Bora Bora Travel Tips
Keep in Mind...
- It's all about the lagoons Here's a secret: Many of Bora Bora's beaches are manmade and not much to write home about. The pristine lagoons are another story.
- Taste test great local food Trying poisson cru (raw fish)—usually tuna or mahi-mahi bathed in lime juice and coconut milk—is a must.
- Try the miracle oil Pick up a bottle of all-purpose monoi, an oil made from coconut and tiare blossoms. It serves as a leave-in hair conditioner, a moisturizer, and even a salve for insect bites.
The small island of Bora Bora (just six miles long and 2.5 miles wide) overflows with beauty. Dormant volcanoes rise up at its center and fan out into lush jungle before spilling into an aquamarine lagoon. In fact, author James Michener, who wrote Tales of the South Pacific, called Bora Bora "the most beautiful island in the world." The 18th-century British explorer James Cook even coined it the "pearl of the Pacific." The very definition of a tropical getaway, blissful Bora Bora abounds with luxurious resorts, sunny skies, warm waters, and friendly locals.
As you might've already guessed, the main industry on this petite island in French Polynesia and its swarm of tiny motu (small surrounding islands) is tourism. To that end, you can snorkel, explore Vaitape (Bora Bora's quaint town), hike Mount Otemanu and more. But there's a catch: Bora Bora is expensive—very expensive. In short, visit Bora Bora for natural beauty, visit for utter relaxation, and visit if you have the money.
How To Save Money in Bora Bora
- Visit in the off season The average nightly room rate for an overwater bungalow in Bora Bora is close to $1,000 USD, but you can find lower rates if you visit between December and March.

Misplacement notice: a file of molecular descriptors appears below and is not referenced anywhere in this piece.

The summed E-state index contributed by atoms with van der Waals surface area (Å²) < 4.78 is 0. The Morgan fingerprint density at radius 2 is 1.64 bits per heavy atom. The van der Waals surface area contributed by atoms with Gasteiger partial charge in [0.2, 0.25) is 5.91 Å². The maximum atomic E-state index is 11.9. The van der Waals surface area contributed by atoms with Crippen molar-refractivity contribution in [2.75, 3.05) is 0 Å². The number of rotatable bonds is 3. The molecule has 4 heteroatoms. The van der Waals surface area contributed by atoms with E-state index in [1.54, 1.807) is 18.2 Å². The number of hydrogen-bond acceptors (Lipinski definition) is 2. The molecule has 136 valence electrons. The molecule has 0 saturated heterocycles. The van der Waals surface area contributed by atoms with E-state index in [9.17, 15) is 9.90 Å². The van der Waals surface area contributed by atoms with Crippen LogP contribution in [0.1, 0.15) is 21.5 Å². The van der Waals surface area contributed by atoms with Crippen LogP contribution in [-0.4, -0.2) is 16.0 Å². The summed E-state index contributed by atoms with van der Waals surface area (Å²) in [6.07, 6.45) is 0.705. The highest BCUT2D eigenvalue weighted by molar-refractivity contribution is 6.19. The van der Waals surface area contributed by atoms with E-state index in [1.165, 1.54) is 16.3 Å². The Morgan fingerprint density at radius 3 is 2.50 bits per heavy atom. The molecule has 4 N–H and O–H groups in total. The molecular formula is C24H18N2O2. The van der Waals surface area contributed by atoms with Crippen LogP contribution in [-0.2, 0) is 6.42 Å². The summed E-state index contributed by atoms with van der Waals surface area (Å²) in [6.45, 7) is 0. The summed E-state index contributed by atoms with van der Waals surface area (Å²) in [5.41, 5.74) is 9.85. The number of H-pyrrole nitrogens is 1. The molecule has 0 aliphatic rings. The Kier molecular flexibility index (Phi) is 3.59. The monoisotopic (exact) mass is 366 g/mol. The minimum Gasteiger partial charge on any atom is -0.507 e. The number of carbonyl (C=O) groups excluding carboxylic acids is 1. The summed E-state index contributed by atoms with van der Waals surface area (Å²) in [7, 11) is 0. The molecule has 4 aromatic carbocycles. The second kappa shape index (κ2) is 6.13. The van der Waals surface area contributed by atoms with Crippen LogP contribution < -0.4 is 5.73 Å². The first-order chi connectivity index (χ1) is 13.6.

- Take a Pacific Ocean cruise Many cruise liners stop at Bora Bora, so you can get a taste of the luxe life without cashing in your retirement.
Bora Bora Culture & Customs
The main languages in Bora Bora are French and Tahitian, but you'll find that many people also speak English, especially resort employees.
Bora Borans move at a relaxed pace. They have a life philosophy called "`Aita pea pea", which means "not to worry." Try to go with the flow and enjoy life at a slower clip.
Protestant missionaries, who came to the island in the 19th century, have heavily influenced the religion in Bora Bora: Christianity continues to play a major role in the island's culture. If you're interested, you might stop into the Église Protestante Maohi (Maohi Protestant Church), which has roots dating back to the late 1700s.
Since 1946, French Polynesia (a group of islands of which Bora Bora is a part) has been an overseas territory of France. But French Polynesia has a lot of autonomy, which you'll see in everything from their currency to taxation. The official currency of Bora Bora is the French Pacific franc (CPF). One U.S. dollar (USD) is equivalent to about 93.75 CFP.